BOK insists base rate will stayThe governor of the Bank of Korea on Wednesday reiterated that the U.S. interest rate hike will not lead to Korea’s base rate being increased, despite
the banks’ renewed 2 percent inflation target.
“It is clear that the U.S. Fed rate increase is an important factor for determining Korea’s benchmark rate,” Lee Ju-yeol said at a conference on economic trends with heads of economic research institutes, held at the bank’s headquarters. “However, it will not immediately lead to a higher BOK rate.”
The governor said international financial markets and the local market are showing “significant stabilization” even after the U.S. Fed increase. Referring to the latest upgrade in the country’s credit rating by Moody’s, Lee said this highlighted how the Korean market is faring well.
However, the BOK chief did make a point on future risks.
“Because the Fed rate hike isn’t just a one-time event, we can’t let our guard down,” he said. “In the process of the unprecedented quantitative easing being normalized, volatility in the movements of international funds and foreign exchange rates will amplify.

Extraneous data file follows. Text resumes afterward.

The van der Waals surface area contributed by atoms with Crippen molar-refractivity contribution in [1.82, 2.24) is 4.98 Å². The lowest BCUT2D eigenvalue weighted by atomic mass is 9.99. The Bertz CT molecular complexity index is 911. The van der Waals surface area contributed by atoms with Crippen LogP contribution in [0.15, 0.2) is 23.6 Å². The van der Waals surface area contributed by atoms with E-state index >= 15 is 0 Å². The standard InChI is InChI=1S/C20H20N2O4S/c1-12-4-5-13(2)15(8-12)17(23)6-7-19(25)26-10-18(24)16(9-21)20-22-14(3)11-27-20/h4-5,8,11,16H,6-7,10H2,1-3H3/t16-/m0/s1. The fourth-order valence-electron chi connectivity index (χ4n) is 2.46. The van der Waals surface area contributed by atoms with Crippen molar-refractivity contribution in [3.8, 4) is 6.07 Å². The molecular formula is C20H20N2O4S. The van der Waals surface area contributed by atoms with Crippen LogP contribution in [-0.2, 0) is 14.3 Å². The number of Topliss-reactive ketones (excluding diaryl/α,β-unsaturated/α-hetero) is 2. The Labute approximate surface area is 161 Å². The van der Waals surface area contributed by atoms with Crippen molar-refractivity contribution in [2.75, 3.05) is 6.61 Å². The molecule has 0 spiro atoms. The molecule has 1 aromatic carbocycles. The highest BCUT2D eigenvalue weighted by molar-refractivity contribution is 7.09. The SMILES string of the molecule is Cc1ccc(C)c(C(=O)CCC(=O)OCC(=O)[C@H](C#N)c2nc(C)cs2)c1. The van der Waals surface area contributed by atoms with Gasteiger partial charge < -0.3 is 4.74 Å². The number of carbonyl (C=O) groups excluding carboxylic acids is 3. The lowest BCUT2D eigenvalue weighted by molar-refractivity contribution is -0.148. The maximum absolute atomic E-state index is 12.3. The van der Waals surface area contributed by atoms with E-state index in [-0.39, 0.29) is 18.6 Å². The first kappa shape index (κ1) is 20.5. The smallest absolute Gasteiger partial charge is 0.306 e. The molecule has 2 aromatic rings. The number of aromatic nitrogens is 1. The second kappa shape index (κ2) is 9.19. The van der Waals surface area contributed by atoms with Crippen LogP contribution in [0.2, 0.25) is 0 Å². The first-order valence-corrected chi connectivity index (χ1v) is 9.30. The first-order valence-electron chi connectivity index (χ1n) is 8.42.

“There is no little risk in the global economy, including downward pressures on oil prices,” he added.
Considering uncertainties both at home and abroad, the BOK will operate its monetary policy as it closely monitors macroeconomic conditions and risks in the financial market, the governor said.
“Some have different interpretations about the BOK’s new inflation target,” Lee said. “The 2 percent target is not a short-term goal, but it is going to be pursued in the longer term.”
His remarks are seen to mean that the central bank won’t make a rate cut in order to meet the consumer price target.
The central bank also made a major change in its role from an inflation fighter to a deflation fighter. The 2 percent target is the lowest since 1998. The BOK has concluded that prices should grow at least 2 percent to support economic growth.
The 2 percent target marks a significant cut from a target band of 2.5 percent to 3.5 percent for the 2013-2015 period. However, it will mark a rise from actual inflation, which remained below 1 percent for 11 consecutive months until a 1 percent year-on-year gain in November, which was a 12-month high.
“Some forecast rate cuts in the near future, but making the target a single figure doesn’t mean we have to reach it in a short period of time,” Lee said.
BY SONG SU-HYUN [email@example.com]